The Information reported on Amazon's efforts to reduce its Oracle dependency in January. Analyst Brian White of Drexel Hamilton issued a note disputing the report, pointing to remarks Oracle Chairman Larry Ellison had made on the company's December earnings call.
"Let me tell you who's not moving off of Oracle," Ellison said. "A company you've heard of just gave us another $50 million this quarter to buy Oracle database and other Oracle technologies. That company is Amazon."
Ellison continued by noting that "competitors, who have no reason to like us very much, continue to invest in and run their entire business on Oracle."
An Amazon spokesperson declined to comment for this story. An Oracle spokesperson said in a statement that Amazon has spent hundreds of millions of dollars on Oracle technology, including $60 million about a year ago.
"We don't believe that Amazon Web Services has any database technology that comes close to the capabilities of the Oracle database," the statement said.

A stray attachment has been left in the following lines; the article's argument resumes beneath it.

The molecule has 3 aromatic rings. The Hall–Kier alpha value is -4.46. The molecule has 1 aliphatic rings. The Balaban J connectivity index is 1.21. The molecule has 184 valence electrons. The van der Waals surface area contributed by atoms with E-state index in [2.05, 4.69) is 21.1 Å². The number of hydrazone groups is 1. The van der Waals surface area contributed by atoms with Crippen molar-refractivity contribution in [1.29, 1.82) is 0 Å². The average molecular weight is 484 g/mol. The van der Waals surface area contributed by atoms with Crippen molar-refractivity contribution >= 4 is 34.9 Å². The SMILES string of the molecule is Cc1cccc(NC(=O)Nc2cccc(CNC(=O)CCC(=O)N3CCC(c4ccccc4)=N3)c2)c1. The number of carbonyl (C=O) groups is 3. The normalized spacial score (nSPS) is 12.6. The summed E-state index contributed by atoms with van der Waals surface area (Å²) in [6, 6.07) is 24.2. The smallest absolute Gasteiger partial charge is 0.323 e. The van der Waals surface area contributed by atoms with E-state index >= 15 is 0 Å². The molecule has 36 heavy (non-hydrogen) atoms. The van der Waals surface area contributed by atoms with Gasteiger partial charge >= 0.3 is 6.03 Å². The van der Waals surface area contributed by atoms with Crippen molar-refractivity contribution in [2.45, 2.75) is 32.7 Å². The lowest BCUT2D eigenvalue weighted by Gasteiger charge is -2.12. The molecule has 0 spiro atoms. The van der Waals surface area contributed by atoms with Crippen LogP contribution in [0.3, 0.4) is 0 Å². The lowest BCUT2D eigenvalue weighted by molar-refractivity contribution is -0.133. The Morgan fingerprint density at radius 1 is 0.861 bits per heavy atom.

The two companies have been in a heated war of words. Last year Oracle executives boasted about the cost advantages of using its database software. AWS CEO Andy Jassy fired back a few weeks later in an interview with CNBC, saying that Oracle is "a long way away in the cloud."
The rivalry kicked off in earnest in 2014 after AWS introduced the Aurora relational database service, taking aim at Oracle's core market. Capital One, Expedia, GE and Verizon are among the companies now using Aurora, according to the AWS website.
AWS also offers a tool that allows businesses to move databases to the cloud. The Database Migration Service, which supports Oracle's software, has handled the transfer of more than 80,000 databases to AWS, Jassy said in July.
In a 2016 meeting with analysts, Ellison said that Amazon's cloud still wasn't ready for primetime, and that as Oracle's big customers moved to the cloud, they would push their databases to Oracle's services.
"Our database customers really can't run their machine-critical workloads at Amazon," Ellison said. "They can't do it."
But since then Oracle has failed to pick up notable market share in cloud infrastructure. AWS has a commanding lead in that market and is followed by Microsoft, Google, Alibaba and IBM.
Investors are now left guessing about the size of Oracle's cloud services, after the company last quarter stopped disclosing the amount of revenue it brings in from that business.
— CNBC's Christina Farr contributed to this report.